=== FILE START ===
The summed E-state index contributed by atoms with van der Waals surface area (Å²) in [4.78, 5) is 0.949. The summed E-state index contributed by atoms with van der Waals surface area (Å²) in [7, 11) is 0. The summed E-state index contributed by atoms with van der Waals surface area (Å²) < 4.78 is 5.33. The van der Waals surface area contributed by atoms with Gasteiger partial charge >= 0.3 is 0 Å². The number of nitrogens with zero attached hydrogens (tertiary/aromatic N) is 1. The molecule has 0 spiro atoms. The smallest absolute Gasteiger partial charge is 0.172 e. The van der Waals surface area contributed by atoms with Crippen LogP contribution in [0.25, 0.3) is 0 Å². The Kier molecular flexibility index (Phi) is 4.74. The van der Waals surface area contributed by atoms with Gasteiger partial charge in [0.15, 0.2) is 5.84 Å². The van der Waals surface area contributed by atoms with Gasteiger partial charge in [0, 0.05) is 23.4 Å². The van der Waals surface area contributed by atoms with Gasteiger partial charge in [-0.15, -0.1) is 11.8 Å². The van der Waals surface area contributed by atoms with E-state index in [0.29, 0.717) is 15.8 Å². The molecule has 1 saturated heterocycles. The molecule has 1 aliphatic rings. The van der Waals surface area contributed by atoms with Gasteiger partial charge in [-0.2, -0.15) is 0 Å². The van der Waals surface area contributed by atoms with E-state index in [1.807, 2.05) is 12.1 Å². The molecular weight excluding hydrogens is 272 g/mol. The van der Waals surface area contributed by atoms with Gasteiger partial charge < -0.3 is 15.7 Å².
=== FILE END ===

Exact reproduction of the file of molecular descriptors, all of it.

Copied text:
The summed E-state index contributed by atoms with van der Waals surface area (Å²) in [4.78, 5) is 0.949. The summed E-state index contributed by atoms with van der Waals surface area (Å²) in [7, 11) is 0. The summed E-state index contributed by atoms with van der Waals surface area (Å²) < 4.78 is 5.33. The van der Waals surface area contributed by atoms with Gasteiger partial charge >= 0.3 is 0 Å². The number of nitrogens with zero attached hydrogens (tertiary/aromatic N) is 1. The molecule has 0 spiro atoms. The smallest absolute Gasteiger partial charge is 0.172 e. The van der Waals surface area contributed by atoms with Crippen LogP contribution in [0.25, 0.3) is 0 Å². The Kier molecular flexibility index (Phi) is 4.74. The van der Waals surface area contributed by atoms with Gasteiger partial charge in [0.15, 0.2) is 5.84 Å². The van der Waals surface area contributed by atoms with Gasteiger partial charge in [0, 0.05) is 23.4 Å². The van der Waals surface area contributed by atoms with Gasteiger partial charge in [-0.15, -0.1) is 11.8 Å². The van der Waals surface area contributed by atoms with E-state index in [0.29, 0.717) is 15.8 Å². The molecule has 1 saturated heterocycles. The molecule has 1 aliphatic rings. The van der Waals surface area contributed by atoms with Gasteiger partial charge in [-0.2, -0.15) is 0 Å². The van der Waals surface area contributed by atoms with E-state index in [1.807, 2.05) is 12.1 Å². The molecular weight excluding hydrogens is 272 g/mol. The van der Waals surface area contributed by atoms with Gasteiger partial charge < -0.3 is 15.7 Å².